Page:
In the lead-up to every election, political parties ‘launch’ their campaigns – usually some time after the first promises have been made, hands shaken and babies kissed. The event is little more than a pep rally for the faithful, at which old leaders are trotted out and families turn on their glassy-eyed smiles for the camera. There might be a few policy announcement, but for the most part, launches are all about motherhood statements.
Of course, there are exceptions. The federal Labor campaign launch in 2007 was peppered with specifics; how much spent, how many things it would buy, and how many people would benefit. The Greens launch for the federal election this year, while unable to provide the hard numbers, was full of details. These are exceptions; but what we got from the Victorian Coalition this time around set a new low in lack of substance.
The campaign slogan stuck to the front of the lectern should have been a dead give-away: ‘Fix the Problems. Build the Future’. Right there you know what’s in store – a diatribe about what a terrible government Victoria suffers under right now, and a non-specific ‘vision’ of how it will all be different if the Coalition are elected instead.
Federal Opposition leader Tony Abbott set the tone, indulging in a good headkicking of John Brumby’s Labor government. He didn’t quite manage to work in ‘Stop the Boats’, but otherwise tarred Victorian Labor with almost all the accusations he regularly flings at the federal government. Waste, mismanagement, betrayal of the people – it would have been an easy speech for Abbott’s writers. They could have cut and pasted much of it.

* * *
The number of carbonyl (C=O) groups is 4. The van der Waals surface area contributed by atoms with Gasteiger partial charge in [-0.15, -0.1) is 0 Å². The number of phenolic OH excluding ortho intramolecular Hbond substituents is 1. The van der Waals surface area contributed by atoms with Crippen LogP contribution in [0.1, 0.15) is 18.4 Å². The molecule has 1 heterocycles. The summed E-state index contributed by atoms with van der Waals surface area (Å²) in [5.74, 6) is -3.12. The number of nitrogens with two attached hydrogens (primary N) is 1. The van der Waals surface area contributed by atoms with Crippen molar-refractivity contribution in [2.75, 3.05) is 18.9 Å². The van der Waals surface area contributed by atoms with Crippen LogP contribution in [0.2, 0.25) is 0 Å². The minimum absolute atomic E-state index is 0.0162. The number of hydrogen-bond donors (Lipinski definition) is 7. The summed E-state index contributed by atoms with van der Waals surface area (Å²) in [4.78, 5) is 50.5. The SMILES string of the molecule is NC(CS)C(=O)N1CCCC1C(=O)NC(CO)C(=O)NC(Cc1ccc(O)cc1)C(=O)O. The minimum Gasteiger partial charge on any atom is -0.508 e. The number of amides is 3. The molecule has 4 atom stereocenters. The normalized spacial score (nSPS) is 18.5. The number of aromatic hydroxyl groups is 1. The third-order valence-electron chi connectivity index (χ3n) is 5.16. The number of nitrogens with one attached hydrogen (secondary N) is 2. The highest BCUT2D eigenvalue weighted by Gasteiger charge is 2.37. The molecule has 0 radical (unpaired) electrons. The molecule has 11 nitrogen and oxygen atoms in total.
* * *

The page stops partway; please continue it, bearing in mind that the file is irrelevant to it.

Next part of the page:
‘Our job is not to save the Labor party, our job is to save Victoria,’ he thundered to wild applause. Then Abbott switched tactics, bringing a message of hope for the believers. ‘You can almost hear the tectonic plates shifting … not towards a hung parliament … but towards a coalition majority … [that will] get things done and have the courage of its convictions.’ Stirring stuff.
After a quick refresher course on the Coalition’s mission statement – lower taxes, smaller government, greater freedom, a
strong family and ‘values which have stood the test of time, Abbott wound up by comparing Ted Baillieu to former Premier Jeff Kennett, and added a little garnish of jingoism. ‘As Australian patriots we support policies which will work and build a stronger and better future for this great country.’
See what he did there?
It all sounds very reasonable. After all, who wouldn’t want policies that will work? Who wouldn’t want a better future? Ah, but wait. We’re not talking about just any policies here, oh no. The policies that will ‘work’ are clearly those of the Coalition (given we are, after all, at a Coalition campaign launch). The logical inference, then, is that if you do not support those policies, you are not a patriot. You are un-Australian. Why do you hate this great country of ours?